Decisions in Criminal and Civil Cases, Including Claim that School District Failed to Pay Regular Wages - California Case Law
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Decisions in Criminal and Civil Cases, Including Claim that School District Failed to Pay Regular Wages

In California Sch. Employees Ass'n v. Torrance Unified Sch. Dist., No. B212470, the Second District addressed plaintiffs' claim that the school district failed to pay their regular wages in violation of Education Code section 45203.  In affirming the Superior Court's denial of plaintiffs' petition for a writ of mandate, the court held that, under the plain meaning of the statute, classified employees who did not work on staff development student free days were not entitled to be paid for regular wages for such days.

In A.H. v. Sup. Ct. G043003, the Fourth District dealt with a father's request for a writ of mandate seeking relief from a juvenile court's order terminating his family reunification services and setting a permanency hearing for his four children.  In rejecting the father's claim that the juvenile court should have applied section 361.5(a)(2) which takes into account a parent's incarceration rather than another provision, the court held that the juvenile court correctly weighed and considered all relevant provisions in making its decision.

In Freedman v. Brutzkus, No. B213489, the Second District addressed the issue of whether a signature of an attorney under the legend "approved as to form and content" on a contract amounts to an actionable representation to an opposing party's attorney that can provide a basis for tort liability.  In answering in the negative, the court explained that the only reasonable meaning to be given to such a recital is that the attorney is asserting that he is the attorney for the particular party.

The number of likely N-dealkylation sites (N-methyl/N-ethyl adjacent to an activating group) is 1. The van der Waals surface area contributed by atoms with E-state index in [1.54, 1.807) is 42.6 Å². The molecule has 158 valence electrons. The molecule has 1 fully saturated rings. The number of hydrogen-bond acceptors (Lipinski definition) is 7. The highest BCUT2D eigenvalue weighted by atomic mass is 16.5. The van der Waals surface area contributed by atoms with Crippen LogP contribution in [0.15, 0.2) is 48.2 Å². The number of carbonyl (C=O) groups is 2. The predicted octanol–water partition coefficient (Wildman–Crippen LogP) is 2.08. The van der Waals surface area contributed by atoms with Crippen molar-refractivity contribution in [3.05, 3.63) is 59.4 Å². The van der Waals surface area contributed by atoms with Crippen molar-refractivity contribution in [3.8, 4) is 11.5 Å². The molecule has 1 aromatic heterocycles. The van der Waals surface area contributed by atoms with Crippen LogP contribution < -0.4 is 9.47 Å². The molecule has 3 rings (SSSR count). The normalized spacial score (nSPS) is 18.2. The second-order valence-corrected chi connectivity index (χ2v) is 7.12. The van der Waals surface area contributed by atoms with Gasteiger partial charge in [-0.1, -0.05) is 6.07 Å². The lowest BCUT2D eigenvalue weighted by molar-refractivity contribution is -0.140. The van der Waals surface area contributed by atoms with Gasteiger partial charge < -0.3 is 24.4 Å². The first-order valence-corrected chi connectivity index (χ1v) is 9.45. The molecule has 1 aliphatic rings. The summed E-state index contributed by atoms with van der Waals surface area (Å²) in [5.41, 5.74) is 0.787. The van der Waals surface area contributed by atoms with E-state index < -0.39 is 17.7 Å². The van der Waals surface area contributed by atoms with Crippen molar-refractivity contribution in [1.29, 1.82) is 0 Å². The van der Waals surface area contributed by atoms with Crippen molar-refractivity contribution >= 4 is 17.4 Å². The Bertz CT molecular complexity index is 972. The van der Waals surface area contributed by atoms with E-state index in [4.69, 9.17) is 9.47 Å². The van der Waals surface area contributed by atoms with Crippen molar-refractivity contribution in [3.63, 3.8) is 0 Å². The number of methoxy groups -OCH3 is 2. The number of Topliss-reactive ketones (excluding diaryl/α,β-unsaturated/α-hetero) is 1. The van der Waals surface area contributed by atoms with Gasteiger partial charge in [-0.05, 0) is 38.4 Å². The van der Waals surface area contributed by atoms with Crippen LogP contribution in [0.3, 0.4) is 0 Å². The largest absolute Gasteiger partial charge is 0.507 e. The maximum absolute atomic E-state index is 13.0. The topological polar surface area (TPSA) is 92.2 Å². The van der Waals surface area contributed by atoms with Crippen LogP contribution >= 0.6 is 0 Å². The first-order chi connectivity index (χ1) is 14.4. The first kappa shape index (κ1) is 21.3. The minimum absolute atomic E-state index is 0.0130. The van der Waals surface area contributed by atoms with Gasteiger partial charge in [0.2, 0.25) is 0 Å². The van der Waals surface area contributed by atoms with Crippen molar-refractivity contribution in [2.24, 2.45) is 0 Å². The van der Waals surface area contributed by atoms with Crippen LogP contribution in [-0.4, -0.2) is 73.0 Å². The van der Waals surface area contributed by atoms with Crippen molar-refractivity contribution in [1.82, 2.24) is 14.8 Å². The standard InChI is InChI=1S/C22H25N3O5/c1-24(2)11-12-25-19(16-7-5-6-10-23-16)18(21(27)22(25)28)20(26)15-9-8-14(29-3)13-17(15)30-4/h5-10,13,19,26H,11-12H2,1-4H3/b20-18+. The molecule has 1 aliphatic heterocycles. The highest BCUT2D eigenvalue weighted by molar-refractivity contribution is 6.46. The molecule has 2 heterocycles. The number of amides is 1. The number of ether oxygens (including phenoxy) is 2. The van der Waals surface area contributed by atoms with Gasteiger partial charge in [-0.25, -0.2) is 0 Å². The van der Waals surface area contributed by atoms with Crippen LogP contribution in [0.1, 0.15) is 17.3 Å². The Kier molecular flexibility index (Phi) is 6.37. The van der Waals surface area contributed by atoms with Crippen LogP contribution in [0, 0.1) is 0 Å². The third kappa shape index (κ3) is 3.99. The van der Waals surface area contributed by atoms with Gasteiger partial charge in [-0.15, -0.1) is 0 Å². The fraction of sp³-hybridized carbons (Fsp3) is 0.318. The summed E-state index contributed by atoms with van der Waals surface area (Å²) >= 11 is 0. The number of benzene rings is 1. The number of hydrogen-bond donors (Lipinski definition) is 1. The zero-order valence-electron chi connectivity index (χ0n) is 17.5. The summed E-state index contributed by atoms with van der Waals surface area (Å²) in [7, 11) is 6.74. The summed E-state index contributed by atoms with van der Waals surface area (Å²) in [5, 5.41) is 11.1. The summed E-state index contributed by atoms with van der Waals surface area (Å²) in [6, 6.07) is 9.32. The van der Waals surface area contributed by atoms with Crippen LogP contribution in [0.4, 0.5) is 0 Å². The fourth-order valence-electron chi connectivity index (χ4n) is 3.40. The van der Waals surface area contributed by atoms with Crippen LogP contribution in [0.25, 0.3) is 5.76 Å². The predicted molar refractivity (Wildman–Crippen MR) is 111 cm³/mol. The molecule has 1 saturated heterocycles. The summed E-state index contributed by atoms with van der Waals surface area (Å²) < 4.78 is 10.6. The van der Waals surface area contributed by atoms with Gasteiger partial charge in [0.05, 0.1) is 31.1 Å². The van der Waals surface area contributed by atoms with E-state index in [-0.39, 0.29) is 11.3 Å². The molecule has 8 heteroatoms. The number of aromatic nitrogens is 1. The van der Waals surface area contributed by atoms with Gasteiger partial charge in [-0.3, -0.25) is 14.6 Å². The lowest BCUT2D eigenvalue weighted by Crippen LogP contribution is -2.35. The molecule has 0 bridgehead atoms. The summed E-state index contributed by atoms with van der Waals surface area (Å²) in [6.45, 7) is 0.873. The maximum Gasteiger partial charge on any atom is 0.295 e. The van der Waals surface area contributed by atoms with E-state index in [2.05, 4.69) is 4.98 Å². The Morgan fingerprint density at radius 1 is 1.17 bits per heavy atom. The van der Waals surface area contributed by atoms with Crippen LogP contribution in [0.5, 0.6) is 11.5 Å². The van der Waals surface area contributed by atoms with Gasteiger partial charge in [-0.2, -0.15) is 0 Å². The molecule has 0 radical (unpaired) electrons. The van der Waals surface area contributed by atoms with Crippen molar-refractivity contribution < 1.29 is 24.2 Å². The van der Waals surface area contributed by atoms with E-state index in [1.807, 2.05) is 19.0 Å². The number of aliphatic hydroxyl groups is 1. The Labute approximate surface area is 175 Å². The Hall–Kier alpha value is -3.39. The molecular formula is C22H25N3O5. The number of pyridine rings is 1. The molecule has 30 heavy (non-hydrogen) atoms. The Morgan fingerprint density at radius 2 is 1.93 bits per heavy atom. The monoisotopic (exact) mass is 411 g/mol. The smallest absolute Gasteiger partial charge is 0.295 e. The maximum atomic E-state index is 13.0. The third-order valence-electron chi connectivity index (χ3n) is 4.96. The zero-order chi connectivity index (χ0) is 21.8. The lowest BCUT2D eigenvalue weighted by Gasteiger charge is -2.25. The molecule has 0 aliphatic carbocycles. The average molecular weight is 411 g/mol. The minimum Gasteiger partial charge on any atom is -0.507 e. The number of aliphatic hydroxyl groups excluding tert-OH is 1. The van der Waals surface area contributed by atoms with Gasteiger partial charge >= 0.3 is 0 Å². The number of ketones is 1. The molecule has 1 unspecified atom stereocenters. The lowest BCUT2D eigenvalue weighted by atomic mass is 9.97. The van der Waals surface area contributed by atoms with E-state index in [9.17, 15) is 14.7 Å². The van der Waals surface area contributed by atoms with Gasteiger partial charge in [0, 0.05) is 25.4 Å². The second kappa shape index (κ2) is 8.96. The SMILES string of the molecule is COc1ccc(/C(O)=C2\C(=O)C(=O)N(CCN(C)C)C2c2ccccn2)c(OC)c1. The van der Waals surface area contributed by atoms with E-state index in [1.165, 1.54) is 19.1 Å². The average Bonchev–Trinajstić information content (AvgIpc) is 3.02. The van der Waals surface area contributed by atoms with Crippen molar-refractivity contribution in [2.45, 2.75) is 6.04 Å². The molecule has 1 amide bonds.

In People v. Concha, No. B195197, the Second District addressed the issue of whether a conviction for first degree murder for the killing of an accomplice by the intended victim in the course of attempted murder can stand in light of jury instructions.  Here, the trial court failed to instruct the jury that for a defendant to be found guilty of first degree murder, he personally had to have acted willfully, deliberately and with premeditation when he committed the attempted murder.  In upholding the conviction, the court concluded that the err was harmless as a rational jury would have found beyond a reasonable doubt that each defendant personally premeditated and deliberated the attempted murder.

In Cent. Concrete Supply Co. Inc. v. Bursak, No. A123930, the First District faced a trial court's grant of plaintiff's leave to amend in an action against an attorney for conspiracy to defraud plaintiff, despite the attorney's successful challenge that the complaint failed to allege compliance with the prefiling requirements under Civ Code section 1714.10(a).  In affirming the decision, the court held that, in appropriate circumstances, a trial court may permit an amendment of the complaint after sustaining a demurrer based on section 1714.10, and here, the trial court stated that plaintiff may be able to allege that defendant was not the individual's attorney at the time of the alleged conspiracy.

Finally, in People v. D'Arcy, No. S060500, the California Supreme Court faced a conviction for first-degree murder and a sentence of death of a defendant after retrial of the penalty phase following a deadlocked jury at the first penalty phase.  Defendant raised multiple issues on appeal.  The court affirmed the conviction and the sentence, and rejected all of defendant's claims, including that there was insufficient evidence to support his first degree torture-murder conviction for setting the victim on fire. 

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